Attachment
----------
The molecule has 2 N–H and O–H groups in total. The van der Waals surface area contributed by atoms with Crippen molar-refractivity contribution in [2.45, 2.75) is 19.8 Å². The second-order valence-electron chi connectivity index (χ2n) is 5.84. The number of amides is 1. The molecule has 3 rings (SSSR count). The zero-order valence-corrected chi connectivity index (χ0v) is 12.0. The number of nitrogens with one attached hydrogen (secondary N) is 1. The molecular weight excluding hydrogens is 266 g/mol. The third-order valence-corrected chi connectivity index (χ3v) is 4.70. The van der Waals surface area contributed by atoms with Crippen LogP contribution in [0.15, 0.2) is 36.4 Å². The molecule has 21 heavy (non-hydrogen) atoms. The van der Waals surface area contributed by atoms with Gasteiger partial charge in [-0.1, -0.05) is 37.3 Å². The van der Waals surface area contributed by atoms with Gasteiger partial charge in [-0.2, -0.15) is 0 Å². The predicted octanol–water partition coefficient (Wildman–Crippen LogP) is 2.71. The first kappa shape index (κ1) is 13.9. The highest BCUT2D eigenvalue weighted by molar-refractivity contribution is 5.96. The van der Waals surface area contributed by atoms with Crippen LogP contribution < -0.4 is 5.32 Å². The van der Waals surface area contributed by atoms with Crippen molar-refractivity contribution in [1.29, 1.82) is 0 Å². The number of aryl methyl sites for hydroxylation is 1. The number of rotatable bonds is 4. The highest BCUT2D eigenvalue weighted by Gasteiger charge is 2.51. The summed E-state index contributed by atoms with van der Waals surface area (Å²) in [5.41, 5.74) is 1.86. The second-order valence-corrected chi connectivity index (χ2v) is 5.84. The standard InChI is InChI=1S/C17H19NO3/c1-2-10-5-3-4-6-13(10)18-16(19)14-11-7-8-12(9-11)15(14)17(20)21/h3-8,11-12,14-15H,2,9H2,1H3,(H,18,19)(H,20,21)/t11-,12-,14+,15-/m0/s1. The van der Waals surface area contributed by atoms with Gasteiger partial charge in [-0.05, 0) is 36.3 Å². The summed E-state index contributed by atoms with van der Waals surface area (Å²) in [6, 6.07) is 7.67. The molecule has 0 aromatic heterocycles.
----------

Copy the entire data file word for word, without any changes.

The molecule has 2 N–H and O–H groups in total. The van der Waals surface area contributed by atoms with Crippen molar-refractivity contribution in [2.45, 2.75) is 19.8 Å². The second-order valence-electron chi connectivity index (χ2n) is 5.84. The number of amides is 1. The molecule has 3 rings (SSSR count). The zero-order valence-corrected chi connectivity index (χ0v) is 12.0. The number of nitrogens with one attached hydrogen (secondary N) is 1. The molecular weight excluding hydrogens is 266 g/mol. The third-order valence-corrected chi connectivity index (χ3v) is 4.70. The van der Waals surface area contributed by atoms with Crippen LogP contribution in [0.15, 0.2) is 36.4 Å². The molecule has 21 heavy (non-hydrogen) atoms. The van der Waals surface area contributed by atoms with Gasteiger partial charge in [-0.1, -0.05) is 37.3 Å². The van der Waals surface area contributed by atoms with Gasteiger partial charge in [-0.2, -0.15) is 0 Å². The predicted octanol–water partition coefficient (Wildman–Crippen LogP) is 2.71. The first kappa shape index (κ1) is 13.9. The highest BCUT2D eigenvalue weighted by molar-refractivity contribution is 5.96. The van der Waals surface area contributed by atoms with Crippen LogP contribution < -0.4 is 5.32 Å². The van der Waals surface area contributed by atoms with Crippen molar-refractivity contribution in [1.29, 1.82) is 0 Å². The number of aryl methyl sites for hydroxylation is 1. The number of rotatable bonds is 4. The highest BCUT2D eigenvalue weighted by Gasteiger charge is 2.51. The summed E-state index contributed by atoms with van der Waals surface area (Å²) in [5.41, 5.74) is 1.86. The second-order valence-corrected chi connectivity index (χ2v) is 5.84. The standard InChI is InChI=1S/C17H19NO3/c1-2-10-5-3-4-6-13(10)18-16(19)14-11-7-8-12(9-11)15(14)17(20)21/h3-8,11-12,14-15H,2,9H2,1H3,(H,18,19)(H,20,21)/t11-,12-,14+,15-/m0/s1. The van der Waals surface area contributed by atoms with Gasteiger partial charge in [-0.05, 0) is 36.3 Å². The summed E-state index contributed by atoms with van der Waals surface area (Å²) in [6, 6.07) is 7.67. The molecule has 0 aromatic heterocycles.